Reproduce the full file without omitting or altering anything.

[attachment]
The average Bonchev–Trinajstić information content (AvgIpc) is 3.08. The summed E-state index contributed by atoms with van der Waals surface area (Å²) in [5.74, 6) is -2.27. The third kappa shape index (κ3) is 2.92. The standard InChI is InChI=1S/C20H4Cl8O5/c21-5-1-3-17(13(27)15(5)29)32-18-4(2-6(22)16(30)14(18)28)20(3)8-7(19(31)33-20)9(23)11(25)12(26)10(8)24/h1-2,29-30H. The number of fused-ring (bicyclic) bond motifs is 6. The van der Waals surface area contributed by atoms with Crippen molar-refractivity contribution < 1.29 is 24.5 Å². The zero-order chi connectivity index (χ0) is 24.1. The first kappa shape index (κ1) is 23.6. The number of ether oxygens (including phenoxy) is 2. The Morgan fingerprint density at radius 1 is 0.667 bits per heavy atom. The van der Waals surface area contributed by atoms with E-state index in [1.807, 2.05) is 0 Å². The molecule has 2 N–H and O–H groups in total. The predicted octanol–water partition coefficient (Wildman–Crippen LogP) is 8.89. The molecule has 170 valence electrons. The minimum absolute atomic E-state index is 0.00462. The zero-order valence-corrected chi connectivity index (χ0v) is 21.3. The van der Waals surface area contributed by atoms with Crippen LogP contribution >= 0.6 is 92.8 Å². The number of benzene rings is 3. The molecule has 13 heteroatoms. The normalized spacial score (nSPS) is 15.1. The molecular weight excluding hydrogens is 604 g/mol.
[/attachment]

The average Bonchev–Trinajstić information content (AvgIpc) is 3.08. The summed E-state index contributed by atoms with van der Waals surface area (Å²) in [5.74, 6) is -2.27. The third kappa shape index (κ3) is 2.92. The standard InChI is InChI=1S/C20H4Cl8O5/c21-5-1-3-17(13(27)15(5)29)32-18-4(2-6(22)16(30)14(18)28)20(3)8-7(19(31)33-20)9(23)11(25)12(26)10(8)24/h1-2,29-30H. The number of fused-ring (bicyclic) bond motifs is 6. The van der Waals surface area contributed by atoms with Crippen molar-refractivity contribution < 1.29 is 24.5 Å². The zero-order chi connectivity index (χ0) is 24.1. The first kappa shape index (κ1) is 23.6. The number of ether oxygens (including phenoxy) is 2. The Morgan fingerprint density at radius 1 is 0.667 bits per heavy atom. The van der Waals surface area contributed by atoms with E-state index in [1.807, 2.05) is 0 Å². The molecule has 2 N–H and O–H groups in total. The predicted octanol–water partition coefficient (Wildman–Crippen LogP) is 8.89. The molecule has 170 valence electrons. The minimum absolute atomic E-state index is 0.00462. The zero-order valence-corrected chi connectivity index (χ0v) is 21.3. The van der Waals surface area contributed by atoms with Crippen LogP contribution >= 0.6 is 92.8 Å². The number of benzene rings is 3. The molecule has 13 heteroatoms. The normalized spacial score (nSPS) is 15.1. The molecular weight excluding hydrogens is 604 g/mol.